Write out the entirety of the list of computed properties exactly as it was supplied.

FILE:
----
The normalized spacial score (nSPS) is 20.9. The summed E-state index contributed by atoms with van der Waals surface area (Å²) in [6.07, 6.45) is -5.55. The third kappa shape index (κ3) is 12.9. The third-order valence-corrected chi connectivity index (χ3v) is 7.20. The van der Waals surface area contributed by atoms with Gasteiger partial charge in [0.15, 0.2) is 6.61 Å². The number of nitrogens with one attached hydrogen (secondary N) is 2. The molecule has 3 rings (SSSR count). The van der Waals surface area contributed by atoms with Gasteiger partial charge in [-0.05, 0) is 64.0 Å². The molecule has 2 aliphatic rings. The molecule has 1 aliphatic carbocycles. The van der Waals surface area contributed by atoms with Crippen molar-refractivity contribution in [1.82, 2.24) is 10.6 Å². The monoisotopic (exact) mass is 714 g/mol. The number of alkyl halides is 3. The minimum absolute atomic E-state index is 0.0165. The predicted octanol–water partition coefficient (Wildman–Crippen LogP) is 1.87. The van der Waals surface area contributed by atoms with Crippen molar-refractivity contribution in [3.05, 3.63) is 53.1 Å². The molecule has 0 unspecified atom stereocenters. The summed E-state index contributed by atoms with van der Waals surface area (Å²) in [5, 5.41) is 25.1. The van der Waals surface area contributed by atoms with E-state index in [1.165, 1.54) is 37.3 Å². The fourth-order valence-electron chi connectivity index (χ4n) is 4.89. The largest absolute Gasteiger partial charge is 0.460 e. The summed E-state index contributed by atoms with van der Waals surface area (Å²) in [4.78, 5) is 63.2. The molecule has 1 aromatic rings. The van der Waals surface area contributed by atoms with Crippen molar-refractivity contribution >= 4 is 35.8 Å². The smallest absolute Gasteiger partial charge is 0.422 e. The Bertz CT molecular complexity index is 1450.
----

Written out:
The normalized spacial score (nSPS) is 20.9. The summed E-state index contributed by atoms with van der Waals surface area (Å²) in [6.07, 6.45) is -5.55. The third kappa shape index (κ3) is 12.9. The third-order valence-corrected chi connectivity index (χ3v) is 7.20. The van der Waals surface area contributed by atoms with Gasteiger partial charge in [0.15, 0.2) is 6.61 Å². The number of nitrogens with one attached hydrogen (secondary N) is 2. The molecule has 3 rings (SSSR count). The van der Waals surface area contributed by atoms with Gasteiger partial charge in [-0.05, 0) is 64.0 Å². The molecule has 2 aliphatic rings. The molecule has 1 aliphatic carbocycles. The van der Waals surface area contributed by atoms with Crippen molar-refractivity contribution in [1.82, 2.24) is 10.6 Å². The monoisotopic (exact) mass is 714 g/mol. The number of alkyl halides is 3. The minimum absolute atomic E-state index is 0.0165. The predicted octanol–water partition coefficient (Wildman–Crippen LogP) is 1.87. The van der Waals surface area contributed by atoms with Crippen molar-refractivity contribution in [3.05, 3.63) is 53.1 Å². The molecule has 0 unspecified atom stereocenters. The summed E-state index contributed by atoms with van der Waals surface area (Å²) in [5, 5.41) is 25.1. The van der Waals surface area contributed by atoms with E-state index in [1.165, 1.54) is 37.3 Å². The fourth-order valence-electron chi connectivity index (χ4n) is 4.89. The largest absolute Gasteiger partial charge is 0.460 e. The summed E-state index contributed by atoms with van der Waals surface area (Å²) in [4.78, 5) is 63.2. The molecule has 1 aromatic rings. The van der Waals surface area contributed by atoms with Crippen molar-refractivity contribution >= 4 is 35.8 Å². The smallest absolute Gasteiger partial charge is 0.422 e. The Bertz CT molecular complexity index is 1450.